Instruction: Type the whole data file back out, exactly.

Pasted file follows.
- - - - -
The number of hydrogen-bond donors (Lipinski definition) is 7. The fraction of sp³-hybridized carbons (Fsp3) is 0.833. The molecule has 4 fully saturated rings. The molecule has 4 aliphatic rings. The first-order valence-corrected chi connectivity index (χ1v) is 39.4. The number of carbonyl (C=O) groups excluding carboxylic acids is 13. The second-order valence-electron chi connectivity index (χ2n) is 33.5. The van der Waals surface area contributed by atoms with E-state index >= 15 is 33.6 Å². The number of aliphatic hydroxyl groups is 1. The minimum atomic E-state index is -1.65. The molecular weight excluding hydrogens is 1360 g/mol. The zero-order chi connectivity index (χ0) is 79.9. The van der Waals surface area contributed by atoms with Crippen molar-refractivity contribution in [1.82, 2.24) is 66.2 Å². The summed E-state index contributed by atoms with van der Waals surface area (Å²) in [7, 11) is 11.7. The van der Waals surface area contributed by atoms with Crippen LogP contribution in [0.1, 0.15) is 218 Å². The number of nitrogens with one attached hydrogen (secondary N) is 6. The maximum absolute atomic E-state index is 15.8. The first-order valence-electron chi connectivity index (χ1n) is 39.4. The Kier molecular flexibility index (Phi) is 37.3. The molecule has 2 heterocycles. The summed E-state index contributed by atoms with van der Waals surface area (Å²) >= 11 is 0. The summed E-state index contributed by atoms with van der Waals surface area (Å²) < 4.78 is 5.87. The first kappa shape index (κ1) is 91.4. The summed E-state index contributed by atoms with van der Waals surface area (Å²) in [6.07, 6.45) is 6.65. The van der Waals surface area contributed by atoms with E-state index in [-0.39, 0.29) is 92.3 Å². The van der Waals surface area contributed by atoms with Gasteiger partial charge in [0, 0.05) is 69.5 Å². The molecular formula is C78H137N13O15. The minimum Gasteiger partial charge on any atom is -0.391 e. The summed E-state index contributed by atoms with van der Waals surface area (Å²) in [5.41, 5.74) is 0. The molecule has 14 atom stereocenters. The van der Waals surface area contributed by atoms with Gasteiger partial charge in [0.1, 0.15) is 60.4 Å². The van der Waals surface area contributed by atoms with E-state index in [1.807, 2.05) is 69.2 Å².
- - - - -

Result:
The number of hydrogen-bond donors (Lipinski definition) is 7. The fraction of sp³-hybridized carbons (Fsp3) is 0.833. The molecule has 4 fully saturated rings. The molecule has 4 aliphatic rings. The first-order valence-corrected chi connectivity index (χ1v) is 39.4. The number of carbonyl (C=O) groups excluding carboxylic acids is 13. The second-order valence-electron chi connectivity index (χ2n) is 33.5. The van der Waals surface area contributed by atoms with E-state index >= 15 is 33.6 Å². The number of aliphatic hydroxyl groups is 1. The minimum atomic E-state index is -1.65. The molecular weight excluding hydrogens is 1360 g/mol. The zero-order chi connectivity index (χ0) is 79.9. The van der Waals surface area contributed by atoms with Crippen molar-refractivity contribution in [1.82, 2.24) is 66.2 Å². The summed E-state index contributed by atoms with van der Waals surface area (Å²) in [7, 11) is 11.7. The van der Waals surface area contributed by atoms with Crippen LogP contribution in [0.1, 0.15) is 218 Å². The number of nitrogens with one attached hydrogen (secondary N) is 6. The maximum absolute atomic E-state index is 15.8. The first-order valence-electron chi connectivity index (χ1n) is 39.4. The Kier molecular flexibility index (Phi) is 37.3. The molecule has 2 heterocycles. The summed E-state index contributed by atoms with van der Waals surface area (Å²) >= 11 is 0. The summed E-state index contributed by atoms with van der Waals surface area (Å²) < 4.78 is 5.87. The first kappa shape index (κ1) is 91.4. The summed E-state index contributed by atoms with van der Waals surface area (Å²) in [6.07, 6.45) is 6.65. The van der Waals surface area contributed by atoms with E-state index in [-0.39, 0.29) is 92.3 Å². The van der Waals surface area contributed by atoms with Gasteiger partial charge in [0, 0.05) is 69.5 Å². The molecular formula is C78H137N13O15. The minimum Gasteiger partial charge on any atom is -0.391 e. The summed E-state index contributed by atoms with van der Waals surface area (Å²) in [5.41, 5.74) is 0. The molecule has 14 atom stereocenters. The van der Waals surface area contributed by atoms with Gasteiger partial charge in [0.1, 0.15) is 60.4 Å². The van der Waals surface area contributed by atoms with E-state index in [1.807, 2.05) is 69.2 Å².